Now calculate the intrinsic value of the 80 strike put option. Take 80 minus the last trading price (86.72) which equals a negative -6.72. Since the intrinsic value is a negative number this means the intrinsic value is zero. The option is 6.72 Out-Of-The-Money.

**What is the Extrinsic Option Value?
**

The definition of extrinsic, according to Merriam-Webster, is “not forming part of or belonging to a thing “extraneous”. According to the Oxford Dictionary, extrinsic is defined as ”not part of the essential nature of someone or something; coming or operating from outside”.

Have you heard the saying “time is money”? “Time is money” applies to the extrinsic value an option. If you have a liability, you want to be paid for carrying that liability. Therefore, one of the costs of carrying that liability is the time value or extrinsic value of that option.

The extrinsic value of an option is many times referred to as “the time value”. The time value is one of the primary elements which affects the premium of an option.

An option contract will usually lose value as it approaches its’ expiration date. As a rule, an option that is currently trading Out-Of-The-Money, with 30 days left until expiration, will have more extrinsic value or time value, than an out-of-the-money option with 7 days until expiration. The reason for this is, there is more time left in the 30 days till expiration option than the 7 days to expiration option. Since there is more time remaining in the 30 day option, it has more extrinsic value.

Implied volatility also affects the extrinsic value of an option. Implied volatility is the degree that an underlying asset could move over a certain amount of time based on the current market prices. Implied volatility is only an estimate. If the implied volatility increases, the extrinsic value will rise. If implied volatility goes down, the extrinsic value of the option will also decrease.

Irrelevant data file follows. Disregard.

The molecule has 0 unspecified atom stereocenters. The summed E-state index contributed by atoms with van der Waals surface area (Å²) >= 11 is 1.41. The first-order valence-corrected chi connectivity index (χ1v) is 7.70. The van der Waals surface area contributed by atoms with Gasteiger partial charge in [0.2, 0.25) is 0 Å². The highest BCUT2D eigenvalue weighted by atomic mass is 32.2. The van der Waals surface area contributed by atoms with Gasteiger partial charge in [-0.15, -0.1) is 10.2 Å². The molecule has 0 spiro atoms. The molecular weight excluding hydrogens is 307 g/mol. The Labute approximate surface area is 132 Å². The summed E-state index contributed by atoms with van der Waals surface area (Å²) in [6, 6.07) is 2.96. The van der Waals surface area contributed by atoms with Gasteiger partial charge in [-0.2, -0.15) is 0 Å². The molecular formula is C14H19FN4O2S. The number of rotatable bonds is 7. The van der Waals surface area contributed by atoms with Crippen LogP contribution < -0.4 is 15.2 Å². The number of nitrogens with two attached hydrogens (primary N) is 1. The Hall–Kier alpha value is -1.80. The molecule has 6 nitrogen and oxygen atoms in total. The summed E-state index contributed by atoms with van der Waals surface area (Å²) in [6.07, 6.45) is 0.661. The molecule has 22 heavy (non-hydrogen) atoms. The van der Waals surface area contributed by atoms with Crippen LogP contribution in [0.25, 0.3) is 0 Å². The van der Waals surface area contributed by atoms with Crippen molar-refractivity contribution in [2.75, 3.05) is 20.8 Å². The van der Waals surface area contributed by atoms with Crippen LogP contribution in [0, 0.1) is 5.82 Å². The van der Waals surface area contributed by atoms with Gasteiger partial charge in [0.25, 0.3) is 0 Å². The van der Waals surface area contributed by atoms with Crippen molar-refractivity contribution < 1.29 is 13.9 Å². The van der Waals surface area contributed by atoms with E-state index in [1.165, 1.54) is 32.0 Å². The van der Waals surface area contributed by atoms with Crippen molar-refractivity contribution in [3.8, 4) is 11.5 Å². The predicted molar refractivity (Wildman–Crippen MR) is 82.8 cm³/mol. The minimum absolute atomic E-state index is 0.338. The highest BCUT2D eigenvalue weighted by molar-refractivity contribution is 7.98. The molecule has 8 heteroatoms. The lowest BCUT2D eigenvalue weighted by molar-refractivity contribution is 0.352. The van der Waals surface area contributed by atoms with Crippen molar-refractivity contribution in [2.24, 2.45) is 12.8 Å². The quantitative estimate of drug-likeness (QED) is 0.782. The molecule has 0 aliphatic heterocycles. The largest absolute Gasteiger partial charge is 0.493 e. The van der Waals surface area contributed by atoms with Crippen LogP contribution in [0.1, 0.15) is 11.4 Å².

In-The-Money-Options can have both Intrinsic and Extrinsic Values. Out-Of-The-Money options only have extrinsic value.

**Calculating the Extrinsic Value of an Option**

To determine the extrinsic value of an option for both the calls and the puts, use this formula:

*Current option price minus the Intrinsic value = Extrinsic Value.
*

Let’s use the example of the PYPL 80 Strike Call Option which was calculated above to have an intrinsic value of 6.72. To calculate an approximation of the current option price of PYPL 80 Strike Call Option, let’s use the option chain in Figure A. The bid price is 7.50 and the ask price is 7.65, so the average of the two prices is 7.57. This is the approximate option price. Now, take the option price (7.57) minus the intrinsic value (6.72) which equals an extrinsic value of 0.85.

Now let’s calculate the extrinsic value of the 90 Strike Call Option. The bid price of the 90 Strike Call Option is 1.42 and the ask price is 1.46. The average price of the bid/ask is 1.44. The intrinsic value was calculated above to be zero. Now, take the option price 1.44 minus the intrinsic value zero which equals an extrinsic value of 1.44.

PYPL has a current price of 86.72. Therefore, the 90 Strike Call Option is Out-Of-The-Money. The value of the option is made up solely of its’ extrinsic value.

**Calculating the Extrinsic Value of a Put Option
**

Let’s use the example of the PYPL 80 Strike Put Option which was calculated above to have an intrinsic value of zero. To calculate an approximation of the current option price of the PYPL 80 Strike Put Option, let’s continue to use the option chain in Figure A. The bid price is .63 and the ask price is .66. The average of the two prices is .65, which is the approximate option price. Now, take the option price (.65) minus the intrinsic value which is zero, which equals an extrinsic value of .65. PYPL is currently trading at 86.72, so the value of the 80-strike put option is made up entirely of its extrinsic value.

Now let’s calculate the extrinsic value of the 90 Strike Put Option. The bid price of the 90 Strike Put Option is 4.35 and the ask price is 4.60. Therefore, the average price of the bid/ask is about 4.48. The intrinsic value was calculated above to be 3.28. Now, take the option price (4.48) minus the intrinsic value (3.28) which equals an extrinsic value of 1.20.

**Summing it up…
**

Intrinsic and extrinsic option values can help a trader to determine which option or options could help increase the probability of a profitable position. In-The-Money options can have intrinsic and extrinsic value. An In-The-Money option can be exercised. Out-Of-The-Money options only have extrinsic value and cannot be exercised.